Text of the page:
(Photo/kkhrustov)

‘Private Air’ Worth $7.75 Million? WY Corner Crossing Lawsuit Continues

Can corner crossing from one piece of public land to another cause $7.75 million in damages to the neighbor? One ranch owner in Wyoming thinks so.

Corner crossing is a contentious topic that seems to pit large private landowners and public land hunters against each other.

We covered the sensational corner crossing case in Wyoming, where four hunters were found not guilty and then charged yet again for a separate incident by the same ranch owner.

In what can only be described as an undying vendetta, Iron Bar Holdings LLC, the legal owner of Elk Mountain Ranch in Wyoming, decided to take the fight to civil court by suing the four acquitted hunters.

The claim: The four hunters (who built a ladder system to ensure they did not make contact with the private land) caused $3.1-7.75 million in damages to Elk Mountain Ranch by momentarily entering airspace just above the property.

What Is Corner Crossing?

wyoming corner crossing
Highlighted green and yellow squares represent public land, while earthen squares represent private land in this OnX Hunt screenshot; (photo/Backcountry Hunters & Anglers)

Corner crossing is the act of traveling between two pieces of public land at an intersection where it often meets with private land. Elk Mountain Ranch encompasses several parcels of land that intersect with public land at corners (see above). Without the ability to cross, that chunk becomes landlocked.

Many states do not define corner crossing as legal or illegal. It falls in the gray area of opinion.

The four hunters, Brad Cape, John Slowensky, Zach Smith, and Phil Yeomans, built a makeshift structure to cross between one section of public land to another without touching any portion of Elk Mountain Ranch’s property.

However, the owner of the ranch sees things differently. The claim is that by entering the airspace of the ranch, even momentarily, it violated the exclusive use, possession, and control of the private property.

Elk Mountain Ranch

Fred Eshelman
Fred Eshelman, manager of Iron Bar Holdings LLC of North Carolina, owner of Elk Mountain Ranch; (photo/University of North Carolina)

Iron Bar Holdings LLC, run by Fred Eshelman of North Carolina, owns Elk Mountain Ranch. Eshelman is a former pharmaceutical executive who amassed a multimillion-dollar fortune in the industry. Forbes estimates his current net worth to be north of $380 million.

As for the 22,042-acre ranch, in 2017 it was appraised by Norman C. Wheeler & Associates for $31.31 million. Described as national park-like, the ranch boasts incredible views and plentiful wildlife. Home to bison, elk, antelope, and mule deer, hunting opportunities on the ranch are nearly endless.

The Corner Crossing Damages and Trial

The list of actual damages, estimated between $3.1 million and $7.75 million, accounts for the diminution of value of the ranch caused by the four men who crossed at its corner. The suit listed several other line items, including interfering with a hunting program on the ranch and with ranch operations.

Those involved in the case received documents relating to the damages, served on Aug. 29. The civil trial is likely to take place next summer.

The Implications for Public Access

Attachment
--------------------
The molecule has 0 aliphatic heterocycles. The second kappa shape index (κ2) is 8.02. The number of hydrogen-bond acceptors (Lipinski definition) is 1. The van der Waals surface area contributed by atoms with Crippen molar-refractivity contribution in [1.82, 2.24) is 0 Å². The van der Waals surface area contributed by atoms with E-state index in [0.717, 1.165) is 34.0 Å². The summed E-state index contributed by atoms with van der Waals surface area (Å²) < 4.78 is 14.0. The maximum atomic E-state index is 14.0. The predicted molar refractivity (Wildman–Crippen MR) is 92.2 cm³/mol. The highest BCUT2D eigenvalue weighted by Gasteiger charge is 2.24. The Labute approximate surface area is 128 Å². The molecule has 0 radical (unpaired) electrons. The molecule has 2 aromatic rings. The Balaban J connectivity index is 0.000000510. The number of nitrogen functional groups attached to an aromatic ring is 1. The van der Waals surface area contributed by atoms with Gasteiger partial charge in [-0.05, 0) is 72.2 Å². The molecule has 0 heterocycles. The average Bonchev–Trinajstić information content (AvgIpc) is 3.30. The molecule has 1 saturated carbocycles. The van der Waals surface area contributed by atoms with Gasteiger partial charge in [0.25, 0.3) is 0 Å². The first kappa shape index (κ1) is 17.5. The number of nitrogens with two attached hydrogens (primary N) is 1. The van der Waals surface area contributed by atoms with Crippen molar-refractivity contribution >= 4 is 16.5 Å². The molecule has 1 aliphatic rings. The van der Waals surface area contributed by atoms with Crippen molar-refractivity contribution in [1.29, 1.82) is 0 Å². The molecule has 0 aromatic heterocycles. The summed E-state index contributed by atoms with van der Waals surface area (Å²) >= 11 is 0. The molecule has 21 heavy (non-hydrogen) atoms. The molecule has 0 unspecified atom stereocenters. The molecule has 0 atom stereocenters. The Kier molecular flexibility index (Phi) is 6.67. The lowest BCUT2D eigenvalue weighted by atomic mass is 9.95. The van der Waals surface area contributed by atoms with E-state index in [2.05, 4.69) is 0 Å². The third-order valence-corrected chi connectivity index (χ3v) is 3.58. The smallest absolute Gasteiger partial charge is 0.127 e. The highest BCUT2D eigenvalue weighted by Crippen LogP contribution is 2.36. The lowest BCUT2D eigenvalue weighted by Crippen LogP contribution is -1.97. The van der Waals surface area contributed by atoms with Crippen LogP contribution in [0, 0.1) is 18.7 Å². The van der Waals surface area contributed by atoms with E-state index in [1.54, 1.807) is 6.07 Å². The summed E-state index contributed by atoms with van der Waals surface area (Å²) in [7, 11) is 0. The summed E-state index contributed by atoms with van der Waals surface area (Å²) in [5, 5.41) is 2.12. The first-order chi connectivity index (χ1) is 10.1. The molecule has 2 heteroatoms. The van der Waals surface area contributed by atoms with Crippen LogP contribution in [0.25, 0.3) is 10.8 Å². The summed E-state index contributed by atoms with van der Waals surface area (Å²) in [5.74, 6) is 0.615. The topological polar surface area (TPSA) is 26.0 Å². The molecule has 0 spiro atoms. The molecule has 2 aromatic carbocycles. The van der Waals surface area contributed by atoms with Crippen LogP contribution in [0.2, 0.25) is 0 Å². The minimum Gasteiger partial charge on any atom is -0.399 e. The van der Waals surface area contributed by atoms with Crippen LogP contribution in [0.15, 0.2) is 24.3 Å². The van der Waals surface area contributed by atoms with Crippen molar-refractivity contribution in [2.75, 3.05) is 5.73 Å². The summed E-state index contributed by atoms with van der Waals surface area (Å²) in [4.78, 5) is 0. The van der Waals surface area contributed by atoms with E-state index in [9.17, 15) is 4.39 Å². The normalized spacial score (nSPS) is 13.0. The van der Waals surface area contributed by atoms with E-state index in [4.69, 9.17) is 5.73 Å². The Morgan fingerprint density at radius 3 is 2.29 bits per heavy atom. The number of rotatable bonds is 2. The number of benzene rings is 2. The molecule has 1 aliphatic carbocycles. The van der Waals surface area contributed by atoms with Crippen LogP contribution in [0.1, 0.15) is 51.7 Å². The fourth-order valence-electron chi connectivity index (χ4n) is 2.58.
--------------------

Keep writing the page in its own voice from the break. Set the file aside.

Barbed Wire Fence
(Photo/gcpics)

Without access to public land via corner crossing, the obvious benefit to the neighboring private land owner is clear. If your land meets at a junction with public land, you now solely control the access and use of that piece of public land. In essence, it becomes private.

Lawsuits like this one are a slippery slope. Found not guilty of trespassing, these four hunters could still be financially liable for the “damages” of their actions. In this case, not guilty does not mean innocent.

Without clear and concise regulations, corner crossing will continue to be an area where the opinion of legality will dictate action. It is something that states, in short order, will have to begin resolving. Until then, hunters will continue to be harassed, dissuaded, and litigated off public lands.

Federal laws exist that address the right of public access. The defense in these cases often sights one act in particular.

The Unlawful Inclosures Act of 1885 is fairly clear about barring access to public land.

“… Obstruction of settlement on or transit over public lands. No person, by force, threats, intimidation, or by any fencing or inclosing, or any other unlawful means, shall prevent or obstruct, or shall combine and confederate with others to prevent or obstruct, any person from peaceably entering upon or establishing a settlement or residence on any tract of public land subject to settlement or entry under the public land laws of the United States, or shall prevent or obstruct free passage or transit over or through the public lands…”

It will be interesting to see where this case goes and what precedent it sets. There is a lot to lose, not only for those in this trial, but for public land hunters across the U.S.

Rachelle Schrute
By

As a fifth-generation Montanan, Rachelle Schrute comes from a long line of western hunters and anglers. Born in western Montana, she spent countless days chasing mountain elk and mountain trout with her family. She is heavily involved in Montana's conservation and wildlife management practices and has served in leadership roles within multiple conservation organizations. Rachelle is a certified Wilderness First Responder, and often spends her summers as a Wilderness Guide in Yellowstone National Park. When not gear testing or writing, you can likely find her hunting, hiking, fishing, and cooking wild game with her two children.